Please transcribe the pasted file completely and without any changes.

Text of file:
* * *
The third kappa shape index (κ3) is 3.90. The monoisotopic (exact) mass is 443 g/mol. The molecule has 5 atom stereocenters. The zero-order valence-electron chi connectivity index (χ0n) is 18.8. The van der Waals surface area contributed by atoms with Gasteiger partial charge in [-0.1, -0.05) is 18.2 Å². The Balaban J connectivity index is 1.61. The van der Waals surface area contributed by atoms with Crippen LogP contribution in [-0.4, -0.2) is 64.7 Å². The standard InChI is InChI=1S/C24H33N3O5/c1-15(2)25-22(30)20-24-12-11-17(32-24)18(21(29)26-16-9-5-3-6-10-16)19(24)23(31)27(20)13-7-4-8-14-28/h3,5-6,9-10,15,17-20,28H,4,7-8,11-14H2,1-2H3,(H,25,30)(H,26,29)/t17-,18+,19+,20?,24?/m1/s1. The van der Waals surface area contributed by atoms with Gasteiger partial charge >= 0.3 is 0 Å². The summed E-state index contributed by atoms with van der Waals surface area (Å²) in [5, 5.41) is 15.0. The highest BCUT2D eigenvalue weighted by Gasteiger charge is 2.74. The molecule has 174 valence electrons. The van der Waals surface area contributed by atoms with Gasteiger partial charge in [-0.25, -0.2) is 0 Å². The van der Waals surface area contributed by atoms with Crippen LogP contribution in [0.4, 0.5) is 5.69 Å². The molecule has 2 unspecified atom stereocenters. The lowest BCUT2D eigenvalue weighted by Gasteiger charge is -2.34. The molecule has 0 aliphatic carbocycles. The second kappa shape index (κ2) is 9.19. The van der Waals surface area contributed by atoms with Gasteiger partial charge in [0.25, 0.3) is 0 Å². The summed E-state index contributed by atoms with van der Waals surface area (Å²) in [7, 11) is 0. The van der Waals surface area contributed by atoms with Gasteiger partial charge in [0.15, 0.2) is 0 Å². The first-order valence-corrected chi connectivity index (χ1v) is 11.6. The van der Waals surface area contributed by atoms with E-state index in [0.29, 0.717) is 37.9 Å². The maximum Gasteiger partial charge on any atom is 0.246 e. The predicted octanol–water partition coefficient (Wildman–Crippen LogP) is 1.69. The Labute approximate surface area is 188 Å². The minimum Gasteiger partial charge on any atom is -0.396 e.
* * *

The third kappa shape index (κ3) is 3.90. The monoisotopic (exact) mass is 443 g/mol. The molecule has 5 atom stereocenters. The zero-order valence-electron chi connectivity index (χ0n) is 18.8. The van der Waals surface area contributed by atoms with Gasteiger partial charge in [-0.1, -0.05) is 18.2 Å². The Balaban J connectivity index is 1.61. The van der Waals surface area contributed by atoms with Crippen LogP contribution in [-0.4, -0.2) is 64.7 Å². The standard InChI is InChI=1S/C24H33N3O5/c1-15(2)25-22(30)20-24-12-11-17(32-24)18(21(29)26-16-9-5-3-6-10-16)19(24)23(31)27(20)13-7-4-8-14-28/h3,5-6,9-10,15,17-20,28H,4,7-8,11-14H2,1-2H3,(H,25,30)(H,26,29)/t17-,18+,19+,20?,24?/m1/s1. The van der Waals surface area contributed by atoms with Gasteiger partial charge >= 0.3 is 0 Å². The summed E-state index contributed by atoms with van der Waals surface area (Å²) in [5, 5.41) is 15.0. The highest BCUT2D eigenvalue weighted by Gasteiger charge is 2.74. The molecule has 174 valence electrons. The van der Waals surface area contributed by atoms with Gasteiger partial charge in [-0.25, -0.2) is 0 Å². The van der Waals surface area contributed by atoms with Crippen LogP contribution in [0.4, 0.5) is 5.69 Å². The molecule has 2 unspecified atom stereocenters. The lowest BCUT2D eigenvalue weighted by Gasteiger charge is -2.34. The molecule has 0 aliphatic carbocycles. The second kappa shape index (κ2) is 9.19. The van der Waals surface area contributed by atoms with Gasteiger partial charge in [0.25, 0.3) is 0 Å². The summed E-state index contributed by atoms with van der Waals surface area (Å²) in [7, 11) is 0. The van der Waals surface area contributed by atoms with Gasteiger partial charge in [0.15, 0.2) is 0 Å². The first-order valence-corrected chi connectivity index (χ1v) is 11.6. The van der Waals surface area contributed by atoms with E-state index in [0.29, 0.717) is 37.9 Å². The maximum Gasteiger partial charge on any atom is 0.246 e. The predicted octanol–water partition coefficient (Wildman–Crippen LogP) is 1.69. The Labute approximate surface area is 188 Å². The minimum Gasteiger partial charge on any atom is -0.396 e.